Big Riffs and Survivors: Craig Finn interview

The Hold Steady frontman on Thrashing Thru the Passion, covering Frightened Rabbit and his latest solo release

Feature by Fraser MacIntyre | 09 Aug 2019
  • Craig Finn

Craig Finn recently revealed a map on his website that pinpoints every location referenced in his four solo records, the first of which arrived in 2012. “I always kind of need to know where I’m at,” he begins, as warm and enthusiastic as you’d hope one of the most joyous performers in the business to be off-stage. “Geography has been a passion of mine since I was a little kid, so when I write songs, I need to know where they take place before I concentrate on the story.” 

A lot of ground is covered by the characters in Finn’s songs – “survivors, not from a shipwreck or an airplane crash... just plain survivors of the world we live in today” – as they deliberate driving ‘straight to South Dakota / Or somewhere else wide open’ to escape an unhealthy relationship, find God in Chicago in the wake of losing a loved one, or try to find their footing in a city that doesn't always offer newcomers a floor: New York. The Big Apple was Finn’s home of 19 years, and is a key location in I Need a New War, his most recent solo release.

“I always feel like I’m gazing back a little in my writing, but nowadays, if I’m gazing backwards 15 years, I’m still in New York,” the Brooklyn-resident continues. Throughout his career, Finn has made copious references to “the Twin Cities, my home town”, a habit knowingly referred to in semi-recent single Blankets, as one of his characters claims to ‘know some songs about this place.’ The Twin Cities, Minneapolis and St. Paul, are located in Minnesota, where Finn is calling from today, exactly a month before The Hold Steady’s first record in five years hits shelves and streaming platforms.

The Hold Steady, solo writing, and New York

After almost two decades as a resident, Finn admits that New York “has moved into my psyche a little more. I still don’t know if I feel like a New Yorker, but I feel a little less like I’m visiting all the time [laughs].” He was compelled to bring the city into I Need a New War after deciding to focus on an “idea of a modern world that a lot of people are having a hard time keeping up with, partly due to technology. It’s everchanging, and if you aren’t changing with it, it kind of grinds you up or takes you down. I think New York, as a city, is an ultimate microcosm of that. When I come back to my neighbourhood after a tour, three of the stores are different and the rent's gone up.”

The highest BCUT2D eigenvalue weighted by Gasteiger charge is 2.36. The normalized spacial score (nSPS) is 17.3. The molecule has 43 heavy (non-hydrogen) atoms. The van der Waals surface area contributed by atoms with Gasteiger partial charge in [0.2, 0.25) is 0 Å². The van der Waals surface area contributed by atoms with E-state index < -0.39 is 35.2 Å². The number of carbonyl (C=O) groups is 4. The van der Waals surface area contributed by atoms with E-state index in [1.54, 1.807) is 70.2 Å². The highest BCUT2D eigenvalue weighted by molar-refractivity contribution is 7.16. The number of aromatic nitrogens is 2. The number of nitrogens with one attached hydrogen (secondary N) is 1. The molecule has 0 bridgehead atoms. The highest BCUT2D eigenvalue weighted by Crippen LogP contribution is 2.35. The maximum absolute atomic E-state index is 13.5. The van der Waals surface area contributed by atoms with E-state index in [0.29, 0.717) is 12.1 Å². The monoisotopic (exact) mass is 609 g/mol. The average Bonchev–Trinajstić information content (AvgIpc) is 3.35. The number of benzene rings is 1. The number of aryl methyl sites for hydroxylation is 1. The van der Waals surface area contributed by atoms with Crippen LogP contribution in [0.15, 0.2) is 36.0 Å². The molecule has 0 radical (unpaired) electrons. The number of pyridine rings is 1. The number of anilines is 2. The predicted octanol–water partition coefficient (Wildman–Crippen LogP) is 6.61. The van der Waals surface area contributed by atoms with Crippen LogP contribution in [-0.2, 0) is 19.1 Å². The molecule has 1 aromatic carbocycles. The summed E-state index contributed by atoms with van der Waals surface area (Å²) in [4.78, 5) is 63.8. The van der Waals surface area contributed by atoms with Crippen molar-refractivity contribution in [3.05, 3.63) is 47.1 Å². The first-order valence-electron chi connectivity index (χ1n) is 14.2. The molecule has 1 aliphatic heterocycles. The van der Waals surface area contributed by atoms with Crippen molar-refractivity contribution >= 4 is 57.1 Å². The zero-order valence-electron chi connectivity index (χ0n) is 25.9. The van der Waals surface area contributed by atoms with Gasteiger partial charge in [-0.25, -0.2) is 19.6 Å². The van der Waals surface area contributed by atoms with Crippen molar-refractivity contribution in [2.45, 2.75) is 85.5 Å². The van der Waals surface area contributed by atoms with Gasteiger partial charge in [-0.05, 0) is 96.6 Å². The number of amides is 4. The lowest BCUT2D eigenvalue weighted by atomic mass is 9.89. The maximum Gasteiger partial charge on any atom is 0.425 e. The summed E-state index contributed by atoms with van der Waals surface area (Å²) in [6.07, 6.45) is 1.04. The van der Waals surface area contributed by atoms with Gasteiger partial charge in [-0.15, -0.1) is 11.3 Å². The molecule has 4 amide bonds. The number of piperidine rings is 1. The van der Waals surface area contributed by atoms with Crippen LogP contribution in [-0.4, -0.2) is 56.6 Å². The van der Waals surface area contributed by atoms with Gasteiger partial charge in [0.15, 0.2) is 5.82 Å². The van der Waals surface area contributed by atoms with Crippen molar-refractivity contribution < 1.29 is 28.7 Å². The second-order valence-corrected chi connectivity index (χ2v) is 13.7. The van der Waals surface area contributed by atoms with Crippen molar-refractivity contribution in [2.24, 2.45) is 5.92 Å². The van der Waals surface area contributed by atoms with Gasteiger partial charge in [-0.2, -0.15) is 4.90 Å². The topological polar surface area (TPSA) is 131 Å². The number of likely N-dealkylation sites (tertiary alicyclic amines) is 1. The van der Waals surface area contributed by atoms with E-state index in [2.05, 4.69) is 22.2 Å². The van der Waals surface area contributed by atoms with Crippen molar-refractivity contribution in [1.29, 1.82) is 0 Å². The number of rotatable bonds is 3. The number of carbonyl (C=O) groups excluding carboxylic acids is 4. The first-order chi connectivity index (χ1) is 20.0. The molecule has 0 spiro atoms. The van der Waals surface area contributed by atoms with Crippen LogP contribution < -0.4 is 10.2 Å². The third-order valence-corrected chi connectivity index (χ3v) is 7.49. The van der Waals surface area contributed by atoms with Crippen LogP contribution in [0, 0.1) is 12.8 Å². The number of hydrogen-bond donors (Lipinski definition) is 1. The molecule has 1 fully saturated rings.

The contrast between writing lyrics for and beyond The Hold Steady is one Finn is revelling in at the moment: “I want to work all the time. It’s always me sitting at a desk and thinking about what to write – so in that sense things stay the same. But for The Hold Steady the stories have to be big, they have to meet the big riffs brought in by some of the other guys, whereas with the solo work, I’m able to put a microscope on something smaller, something that resembles my own life. It allows me to be more personal and vulnerable.” 

The one-time Lifter Puller frontman chuckles as he details the key difference between the characters populating the music of his band and his solo efforts: “In The Hold Steady, a lot of people in the songs are making pretty bad decisions and belligerently following them through. In the solo work, a lot of people are trying to do the right thing, trying to live with dignity and grace, and are having a hard time keeping their head above water. I see more and more people like that, so it’s what I’ve been interested in examining. Empathy has become really important to me in the past five years or so.”

Ask him for an autograph, and Finn will likely write your name and his name. Sandwiched in between the two will be the title of one of The Hold Steady’s finest records: Stay Positive, released 11 years ago. “There’s a lot of darkness in my songs: we all suffer, we all get sad, we all struggle. Framing a song or an album with a title like Stay Positive or We All Want the Same Things is a reminder that these are, ultimately, hopeful works, and I hope that people get that.” Given his penchant for parting with universal, profoundly uplifting and reassuring messages that have been inked onto the arms and legs of countless listeners, it comes as no surprise to learn that Scott Hutchison’s most famous line is a favourite of Finn’s.

Frightened Rabbit, and covering Head Rolls Off